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Colorado’s public land managers are trying to figure out how to handle an explosion of people going to parks

Visits to state parks in Colorado’s northeast region increased nearly 48% this spring

John Meyer
The Denver Post
Sunrise over Lake Pueblo State Park in March 2018.
Andy Cross / The Denver Post

DENVER — With state parks observing explosive growth in visitation and Front Range open-space managers wrestling with overcrowding, public land managers have been meeting to discuss solutions, the head of Colorado’s Division of Natural Resources said Wednesday.

In March and April, visitation at state parks in the northeast region — which includes the Denver-Boulder metro area, Fort Collins and many mountain counties east of the Continental Divide — increased nearly 48% over the same period in 2019. Statewide, visitation at state parks increased 18%. Numbers for May are not available yet.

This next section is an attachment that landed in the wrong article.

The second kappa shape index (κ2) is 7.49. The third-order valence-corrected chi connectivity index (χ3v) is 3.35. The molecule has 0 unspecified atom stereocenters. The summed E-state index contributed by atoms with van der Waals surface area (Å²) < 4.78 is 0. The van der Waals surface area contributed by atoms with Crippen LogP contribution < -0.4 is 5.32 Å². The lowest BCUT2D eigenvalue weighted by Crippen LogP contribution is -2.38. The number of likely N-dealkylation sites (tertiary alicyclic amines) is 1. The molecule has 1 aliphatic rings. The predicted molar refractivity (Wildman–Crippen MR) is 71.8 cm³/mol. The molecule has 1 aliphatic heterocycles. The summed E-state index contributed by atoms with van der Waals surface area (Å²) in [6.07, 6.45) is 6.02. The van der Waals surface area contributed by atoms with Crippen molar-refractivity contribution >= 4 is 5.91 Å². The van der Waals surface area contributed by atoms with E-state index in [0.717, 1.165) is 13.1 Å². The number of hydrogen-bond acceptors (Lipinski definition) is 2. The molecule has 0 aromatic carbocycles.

Dan Gibbs, the DNR’s executive director, said the meetings to brainstorm solutions have included federal agencies such as the U.S. Forest Service and the Bureau of Land Management, along with county and municipal open-space managers. Colorado Parks and Wildlife is an agency of the DNR.

“In some situations, we are exploring one-way trails during this time so we don’t have folks walking over each other,” Gibbs said. “We have certain designated trails designed for mountain bikers and other ones that are more appropriate for trail runners or hikers. Because of COVID-19, we’re seeing a lot more people get outdoors. It’s very important for folks’ mental and physical health, but we’re working to try to manage parking, our trail systems, and really coordinate.”

Gibbs noted that the closure of Rocky Mountain National Park in March had a huge impact on Boulder County open space as outdoor recreationalists sought alternatives. The park reopened last week.

This story is from The Denver Post. Read the full story on denverpost.com.


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